The study titled “Scale-up of Kenya’s national HIV viral load programme: Findings and lessons learned” is the largest study to be conducted by Kemri and Nascop researchers.

“When HIV drugs are working, patients should be fully suppressed within six months, but it is unclear whether this standard applies to young children.”

To Dr Mwau, the high viral load is a cause for worry because whereas adults are about to reach the UNAIDS target of having viral suppression among 90 per cent of all people receiving antiretroviral therapy by 2020, this may not be the case for the little ones.

“If nothing is done, we may find it difficult to reduce the HIV cases. This means that rates of transmission can increase.”

Viral load testing capacity is still weak in some of the countries with the highest burden of HIV infection in sub-Saharan Africa and needs urgent improvement according to findings from a seven-country study of viral load testing activity published in December last year.

Each year worldwide, an estimated 1.5 million women living with HIV give birth.

Nationally, there are 897,644 Kenyans on ARVs — 71,547 are children between under 14, while 826,097 are adults aged 15 and above.

Additionally, there are more than 1,000 HIV treatment sites in Kenya where a patient’s viral load is tested annually.

“At the beginning of treatment, patients are usually advised to check their viral loads every six months. If the drugs are working as they should, we advise them to test once every year,” continues Dr Mwau.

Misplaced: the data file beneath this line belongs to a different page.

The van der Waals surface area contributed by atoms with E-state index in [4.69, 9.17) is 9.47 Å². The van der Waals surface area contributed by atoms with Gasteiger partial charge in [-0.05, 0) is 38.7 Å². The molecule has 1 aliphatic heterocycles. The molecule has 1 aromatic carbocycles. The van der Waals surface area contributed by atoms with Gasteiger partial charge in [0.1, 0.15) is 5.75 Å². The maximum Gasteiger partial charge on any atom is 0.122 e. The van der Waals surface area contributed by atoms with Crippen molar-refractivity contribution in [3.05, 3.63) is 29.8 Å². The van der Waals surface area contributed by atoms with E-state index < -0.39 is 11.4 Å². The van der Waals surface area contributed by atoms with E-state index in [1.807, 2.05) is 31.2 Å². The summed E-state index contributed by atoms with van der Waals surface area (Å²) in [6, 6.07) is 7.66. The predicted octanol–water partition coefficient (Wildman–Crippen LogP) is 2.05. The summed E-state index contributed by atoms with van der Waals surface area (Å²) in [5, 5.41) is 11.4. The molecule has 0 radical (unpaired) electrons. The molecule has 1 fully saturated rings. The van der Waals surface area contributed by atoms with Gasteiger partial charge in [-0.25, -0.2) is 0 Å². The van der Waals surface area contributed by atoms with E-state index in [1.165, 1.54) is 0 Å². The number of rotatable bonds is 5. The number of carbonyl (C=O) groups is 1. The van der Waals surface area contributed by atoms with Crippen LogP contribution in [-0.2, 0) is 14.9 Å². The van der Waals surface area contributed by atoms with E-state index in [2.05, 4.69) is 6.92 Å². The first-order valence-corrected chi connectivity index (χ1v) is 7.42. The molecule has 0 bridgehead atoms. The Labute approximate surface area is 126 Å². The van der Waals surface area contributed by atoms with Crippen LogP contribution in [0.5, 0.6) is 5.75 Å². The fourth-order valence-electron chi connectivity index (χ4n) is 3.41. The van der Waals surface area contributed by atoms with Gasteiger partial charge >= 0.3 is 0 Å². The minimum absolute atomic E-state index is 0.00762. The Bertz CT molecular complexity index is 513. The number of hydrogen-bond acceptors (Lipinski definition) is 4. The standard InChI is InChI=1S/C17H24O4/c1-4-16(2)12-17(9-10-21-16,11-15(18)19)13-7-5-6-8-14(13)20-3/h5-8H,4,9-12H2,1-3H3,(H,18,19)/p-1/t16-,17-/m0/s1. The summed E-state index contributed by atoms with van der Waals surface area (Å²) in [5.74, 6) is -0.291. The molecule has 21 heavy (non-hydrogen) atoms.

The World Health Organisation recommends that everyone taking antiretroviral treatment should receive a viral load test six months after starting treatment and every 12 months thereafter to check that viral suppression has been achieved and maintained.

Achieving a high level of viral suppression among people on antiretroviral treatment is also important for achieving the third 90:90:90 goal – 90 per cent of people on ART virally suppressed by 2020.


Achieving this goal is projected to reduce HIV transmission as well as ensure the maximum health benefit from ART.

Some people, however, are not aware of their viral loads because they are not going for these tests. Further, experts think that about 400,000 people suspected to be HIV positive are not on treatment, hence adding to the risk.

It is estimated that Kenya has 1.6 million people living with HIV. Of these, 1.2 million have been tested and found to be having the virus and most are already on treatment.

Breaking down the numbers even further, Dr Mwau says that only 1.1 million people know their viral load and out of these, 176,000 (or 16 per cent), majority being young people, have high viral loads. This means that they pose a risk of infecting others.

The first case of HIV in Kenya was detected in 1984 and, by the mid-1990s, it was one of the major causes of mortality in the country, putting huge demands on the healthcare system as well as the economy.

Prevalence of the virus peaked at 11 per cent in 1996, and has fallen to six per cent by 2015, mainly due to the rapid scaling up of HIV treatment and care.